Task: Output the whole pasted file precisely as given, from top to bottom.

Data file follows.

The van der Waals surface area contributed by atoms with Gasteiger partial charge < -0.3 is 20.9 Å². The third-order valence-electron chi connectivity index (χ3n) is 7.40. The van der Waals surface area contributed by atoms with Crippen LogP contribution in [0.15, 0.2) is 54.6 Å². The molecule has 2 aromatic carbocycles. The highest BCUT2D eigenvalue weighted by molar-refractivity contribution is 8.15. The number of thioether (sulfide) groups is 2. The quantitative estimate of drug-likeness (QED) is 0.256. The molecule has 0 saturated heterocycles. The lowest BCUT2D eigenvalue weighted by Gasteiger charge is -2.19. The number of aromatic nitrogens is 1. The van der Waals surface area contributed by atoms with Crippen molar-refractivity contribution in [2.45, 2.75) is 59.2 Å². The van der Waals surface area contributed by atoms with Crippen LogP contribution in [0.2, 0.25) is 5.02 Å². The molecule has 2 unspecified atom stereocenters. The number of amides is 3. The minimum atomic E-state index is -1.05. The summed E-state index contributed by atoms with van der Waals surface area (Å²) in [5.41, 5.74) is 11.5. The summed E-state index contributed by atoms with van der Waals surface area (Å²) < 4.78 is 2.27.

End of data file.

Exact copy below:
The van der Waals surface area contributed by atoms with Gasteiger partial charge < -0.3 is 20.9 Å². The third-order valence-electron chi connectivity index (χ3n) is 7.40. The van der Waals surface area contributed by atoms with Crippen LogP contribution in [0.15, 0.2) is 54.6 Å². The molecule has 2 aromatic carbocycles. The highest BCUT2D eigenvalue weighted by molar-refractivity contribution is 8.15. The number of thioether (sulfide) groups is 2. The quantitative estimate of drug-likeness (QED) is 0.256. The molecule has 0 saturated heterocycles. The lowest BCUT2D eigenvalue weighted by Gasteiger charge is -2.19. The number of aromatic nitrogens is 1. The van der Waals surface area contributed by atoms with Crippen molar-refractivity contribution in [2.45, 2.75) is 59.2 Å². The van der Waals surface area contributed by atoms with Crippen LogP contribution in [0.2, 0.25) is 5.02 Å². The molecule has 2 unspecified atom stereocenters. The number of amides is 3. The minimum atomic E-state index is -1.05. The summed E-state index contributed by atoms with van der Waals surface area (Å²) in [5.41, 5.74) is 11.5. The summed E-state index contributed by atoms with van der Waals surface area (Å²) < 4.78 is 2.27.